American Airlines has filed suit against Google for selling ads that show up in searches for American Airlines's trademarks. This is far from the first time Google has defended against such a suit, and I'm not aware of any keyword advertising case they've lost. Nevertheless, AA is determined to try, alleging direct, vicarious, and contributory trademark infringement. They also make an interesting (if uncompelling) argument that the “sponsored link” language above the ads falsely creates the impression that American Airlines itself sponsored or approves of the ads. (This is another example of a suit in which as users get more internet savvy, legal protections weaken, since AA's claims depend on the likelihood that users will be confused by the use of its trademarks.)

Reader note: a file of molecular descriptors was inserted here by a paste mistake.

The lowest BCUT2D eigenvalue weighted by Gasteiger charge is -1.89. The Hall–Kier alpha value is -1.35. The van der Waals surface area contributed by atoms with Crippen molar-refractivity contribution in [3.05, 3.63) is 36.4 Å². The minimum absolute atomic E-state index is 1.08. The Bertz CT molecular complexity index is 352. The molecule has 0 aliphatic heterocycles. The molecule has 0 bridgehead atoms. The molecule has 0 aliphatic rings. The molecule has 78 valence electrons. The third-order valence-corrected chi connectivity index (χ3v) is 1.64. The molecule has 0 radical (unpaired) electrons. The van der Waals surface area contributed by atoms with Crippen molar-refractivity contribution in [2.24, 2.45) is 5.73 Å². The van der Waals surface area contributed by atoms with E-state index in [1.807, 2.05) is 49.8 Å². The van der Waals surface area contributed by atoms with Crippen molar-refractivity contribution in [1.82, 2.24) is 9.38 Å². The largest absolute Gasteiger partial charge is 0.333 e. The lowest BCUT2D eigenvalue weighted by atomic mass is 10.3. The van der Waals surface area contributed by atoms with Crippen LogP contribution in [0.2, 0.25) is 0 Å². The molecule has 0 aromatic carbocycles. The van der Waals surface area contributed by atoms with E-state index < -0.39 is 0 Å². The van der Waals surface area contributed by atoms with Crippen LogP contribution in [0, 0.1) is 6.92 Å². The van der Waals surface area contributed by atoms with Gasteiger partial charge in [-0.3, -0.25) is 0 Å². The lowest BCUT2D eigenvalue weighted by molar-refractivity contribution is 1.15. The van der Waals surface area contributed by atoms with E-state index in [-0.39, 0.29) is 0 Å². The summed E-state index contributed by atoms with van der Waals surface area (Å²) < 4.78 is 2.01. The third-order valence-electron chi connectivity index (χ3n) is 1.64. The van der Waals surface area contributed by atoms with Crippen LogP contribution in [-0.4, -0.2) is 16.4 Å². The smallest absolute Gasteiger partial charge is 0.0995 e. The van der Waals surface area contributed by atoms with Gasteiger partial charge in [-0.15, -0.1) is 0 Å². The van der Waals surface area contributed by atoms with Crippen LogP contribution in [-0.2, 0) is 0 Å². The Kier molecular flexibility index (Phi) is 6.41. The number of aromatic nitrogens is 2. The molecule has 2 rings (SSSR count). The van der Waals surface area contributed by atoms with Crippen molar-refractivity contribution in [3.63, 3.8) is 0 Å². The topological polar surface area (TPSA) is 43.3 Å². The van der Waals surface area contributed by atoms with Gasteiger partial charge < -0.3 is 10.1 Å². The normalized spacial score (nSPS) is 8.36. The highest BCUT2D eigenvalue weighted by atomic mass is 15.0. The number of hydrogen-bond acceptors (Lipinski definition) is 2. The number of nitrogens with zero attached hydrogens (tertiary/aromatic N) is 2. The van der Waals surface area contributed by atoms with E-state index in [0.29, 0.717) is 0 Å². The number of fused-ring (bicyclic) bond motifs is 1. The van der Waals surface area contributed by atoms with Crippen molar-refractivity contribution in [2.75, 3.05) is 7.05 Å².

Where there's a profit, someone thinks they have a right to it; Google found a way to monetize internet searches, so now trademark holders want the exclusive right to profit off of searches of their trademarks. This is a misreading of what trademark is meant to do. Trademark law exists to protect consumers: trademarks are used to identify the source of goods and services, so consumers can trust that the can labeled “Dr Pepper” really does contain that delicious nectar and not some pale, bitter imitation. Companies who own trademarks, however, want to turn it into some sort of personal right to control any mention of their products. It's clear how this case should turn out, but both American Airlines and Google have the resources to fight it to the bitter end, so this could turn into an interesting showdown.